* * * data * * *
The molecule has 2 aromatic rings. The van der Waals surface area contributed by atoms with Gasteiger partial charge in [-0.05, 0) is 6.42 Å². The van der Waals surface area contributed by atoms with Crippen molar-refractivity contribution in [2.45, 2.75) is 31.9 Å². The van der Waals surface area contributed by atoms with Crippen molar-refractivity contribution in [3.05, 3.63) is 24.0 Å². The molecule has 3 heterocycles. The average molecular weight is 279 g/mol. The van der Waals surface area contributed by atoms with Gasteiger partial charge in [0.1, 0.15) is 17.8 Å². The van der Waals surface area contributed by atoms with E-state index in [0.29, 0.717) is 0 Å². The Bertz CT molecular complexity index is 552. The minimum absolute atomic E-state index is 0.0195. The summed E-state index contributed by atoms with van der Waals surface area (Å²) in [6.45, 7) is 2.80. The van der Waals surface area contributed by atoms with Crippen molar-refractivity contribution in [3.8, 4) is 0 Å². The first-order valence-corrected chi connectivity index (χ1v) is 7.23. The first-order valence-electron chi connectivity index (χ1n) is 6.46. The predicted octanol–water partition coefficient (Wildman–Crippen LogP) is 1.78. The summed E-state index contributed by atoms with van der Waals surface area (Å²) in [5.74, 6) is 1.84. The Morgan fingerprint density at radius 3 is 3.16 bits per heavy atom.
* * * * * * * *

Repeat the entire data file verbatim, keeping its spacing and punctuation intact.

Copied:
The molecule has 2 aromatic rings. The van der Waals surface area contributed by atoms with Gasteiger partial charge in [-0.05, 0) is 6.42 Å². The van der Waals surface area contributed by atoms with Crippen molar-refractivity contribution in [2.45, 2.75) is 31.9 Å². The van der Waals surface area contributed by atoms with Crippen molar-refractivity contribution in [3.05, 3.63) is 24.0 Å². The molecule has 3 heterocycles. The average molecular weight is 279 g/mol. The van der Waals surface area contributed by atoms with Gasteiger partial charge in [0.1, 0.15) is 17.8 Å². The van der Waals surface area contributed by atoms with E-state index in [0.29, 0.717) is 0 Å². The Bertz CT molecular complexity index is 552. The minimum absolute atomic E-state index is 0.0195. The summed E-state index contributed by atoms with van der Waals surface area (Å²) in [6.45, 7) is 2.80. The van der Waals surface area contributed by atoms with Crippen molar-refractivity contribution in [3.8, 4) is 0 Å². The first-order valence-corrected chi connectivity index (χ1v) is 7.23. The first-order valence-electron chi connectivity index (χ1n) is 6.46. The predicted octanol–water partition coefficient (Wildman–Crippen LogP) is 1.78. The summed E-state index contributed by atoms with van der Waals surface area (Å²) in [5.74, 6) is 1.84. The Morgan fingerprint density at radius 3 is 3.16 bits per heavy atom.